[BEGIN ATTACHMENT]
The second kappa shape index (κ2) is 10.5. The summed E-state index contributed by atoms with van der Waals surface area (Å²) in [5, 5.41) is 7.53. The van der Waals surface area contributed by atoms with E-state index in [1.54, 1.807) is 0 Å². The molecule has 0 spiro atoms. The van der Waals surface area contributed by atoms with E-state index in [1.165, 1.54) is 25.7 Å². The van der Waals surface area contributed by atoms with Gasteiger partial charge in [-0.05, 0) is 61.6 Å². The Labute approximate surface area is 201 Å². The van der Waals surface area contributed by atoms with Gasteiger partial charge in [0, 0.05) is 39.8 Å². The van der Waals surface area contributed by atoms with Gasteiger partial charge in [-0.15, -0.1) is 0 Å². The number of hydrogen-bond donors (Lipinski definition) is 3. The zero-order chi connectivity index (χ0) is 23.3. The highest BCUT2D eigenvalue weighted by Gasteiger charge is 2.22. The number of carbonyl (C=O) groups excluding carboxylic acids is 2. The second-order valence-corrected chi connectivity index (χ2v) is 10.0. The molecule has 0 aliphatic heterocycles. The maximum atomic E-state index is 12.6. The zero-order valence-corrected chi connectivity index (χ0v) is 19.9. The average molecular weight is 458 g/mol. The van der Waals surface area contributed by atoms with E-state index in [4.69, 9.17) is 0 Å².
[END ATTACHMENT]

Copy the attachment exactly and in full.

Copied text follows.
The second kappa shape index (κ2) is 10.5. The summed E-state index contributed by atoms with van der Waals surface area (Å²) in [5, 5.41) is 7.53. The van der Waals surface area contributed by atoms with E-state index in [1.54, 1.807) is 0 Å². The molecule has 0 spiro atoms. The van der Waals surface area contributed by atoms with E-state index in [1.165, 1.54) is 25.7 Å². The van der Waals surface area contributed by atoms with Gasteiger partial charge in [-0.05, 0) is 61.6 Å². The Labute approximate surface area is 201 Å². The van der Waals surface area contributed by atoms with Gasteiger partial charge in [0, 0.05) is 39.8 Å². The van der Waals surface area contributed by atoms with Gasteiger partial charge in [-0.15, -0.1) is 0 Å². The number of hydrogen-bond donors (Lipinski definition) is 3. The zero-order chi connectivity index (χ0) is 23.3. The highest BCUT2D eigenvalue weighted by Gasteiger charge is 2.22. The number of carbonyl (C=O) groups excluding carboxylic acids is 2. The second-order valence-corrected chi connectivity index (χ2v) is 10.0. The molecule has 0 aliphatic heterocycles. The maximum atomic E-state index is 12.6. The zero-order valence-corrected chi connectivity index (χ0v) is 19.9. The average molecular weight is 458 g/mol. The van der Waals surface area contributed by atoms with E-state index in [4.69, 9.17) is 0 Å².